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The US Supreme Court has refused to hear a case that challenges President Trump’s 25pc tariffs on imported steel products.


The court rejected a petition from the American Institute of International Steel (AIIS), which represents imported steel consumers and steel importers, on Monday denoting the tariffs remain in effect. In its petition, the AIIS maintained that steel tariffs were unlawful because Section 232 violates the US constitution since it does not enforce limits on the president’s decisions.


Trump imposed 25pc duties on steel imports and 10pc duties on aluminum imports in 2018, citing national security, which is permitted under section 232 of the Trade Expansion Act of 1962. Import duties apply to most countries including China, Japan, and the European Union. However, some countries such as Canada and Mexico, have been granted tariff exceptions.


The AIIS originally filed the lawsuit in the US Court of International Trade (CIT), which ruled in favor of the federal government. The institute then moved its petition to the federal courts, which also rejected its arguments.


The Trump administration urged the court to reject the appeal, contending that the Supreme Court has rejected a similar challenge to Section 232 in a ruling from 1976 which gives the president permission to apply such discretion.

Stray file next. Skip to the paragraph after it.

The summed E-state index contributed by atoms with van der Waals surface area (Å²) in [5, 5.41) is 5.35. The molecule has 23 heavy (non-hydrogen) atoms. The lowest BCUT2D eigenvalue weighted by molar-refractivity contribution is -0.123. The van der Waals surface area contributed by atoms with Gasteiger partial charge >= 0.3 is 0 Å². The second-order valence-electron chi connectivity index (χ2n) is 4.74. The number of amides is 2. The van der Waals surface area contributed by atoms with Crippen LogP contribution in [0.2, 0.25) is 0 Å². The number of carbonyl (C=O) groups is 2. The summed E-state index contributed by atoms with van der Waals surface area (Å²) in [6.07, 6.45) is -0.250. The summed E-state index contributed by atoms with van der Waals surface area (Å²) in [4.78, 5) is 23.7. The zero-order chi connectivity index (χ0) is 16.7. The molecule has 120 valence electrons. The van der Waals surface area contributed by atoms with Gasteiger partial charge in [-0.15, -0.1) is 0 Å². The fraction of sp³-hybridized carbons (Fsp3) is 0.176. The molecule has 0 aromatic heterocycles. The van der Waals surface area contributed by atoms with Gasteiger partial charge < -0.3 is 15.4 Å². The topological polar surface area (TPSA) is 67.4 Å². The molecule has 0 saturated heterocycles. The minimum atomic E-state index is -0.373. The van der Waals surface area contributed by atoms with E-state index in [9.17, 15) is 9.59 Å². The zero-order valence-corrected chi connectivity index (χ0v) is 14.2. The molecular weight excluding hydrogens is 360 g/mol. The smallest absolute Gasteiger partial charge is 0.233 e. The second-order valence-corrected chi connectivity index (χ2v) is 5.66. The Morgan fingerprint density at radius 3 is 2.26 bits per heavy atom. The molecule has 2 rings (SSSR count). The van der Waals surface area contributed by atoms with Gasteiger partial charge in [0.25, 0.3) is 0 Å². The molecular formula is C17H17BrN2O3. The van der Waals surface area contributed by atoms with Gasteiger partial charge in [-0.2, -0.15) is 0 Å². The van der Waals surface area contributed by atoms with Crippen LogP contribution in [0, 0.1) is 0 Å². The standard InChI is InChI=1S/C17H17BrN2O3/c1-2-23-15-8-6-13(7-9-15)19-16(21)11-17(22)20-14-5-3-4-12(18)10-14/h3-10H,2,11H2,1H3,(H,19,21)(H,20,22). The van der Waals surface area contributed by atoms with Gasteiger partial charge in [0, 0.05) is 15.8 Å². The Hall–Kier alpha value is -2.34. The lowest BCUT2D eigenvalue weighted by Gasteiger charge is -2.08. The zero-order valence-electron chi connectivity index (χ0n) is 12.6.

The American Iron and Steel Institute (AISI) along with domestic steel producers welcomed the Supreme Court’s decision. Thomas J. Gibson, president and CEO of the AISI said that the decision, along with prior CIT and Court of Appeals verdicts, support its belief that the opposition to Section 232 does not have merit. 


He also said that AISI was pleased with the ruling stating the complaint was a feeble attempt to ignore rising foreign import volumes, its impact on the US steel industry, and its economic risk to the nation’s security. AISI and the Steel Manufacturers Association had presented two legal documents earlier, backing the constitutionality of the Section 232 statute. 


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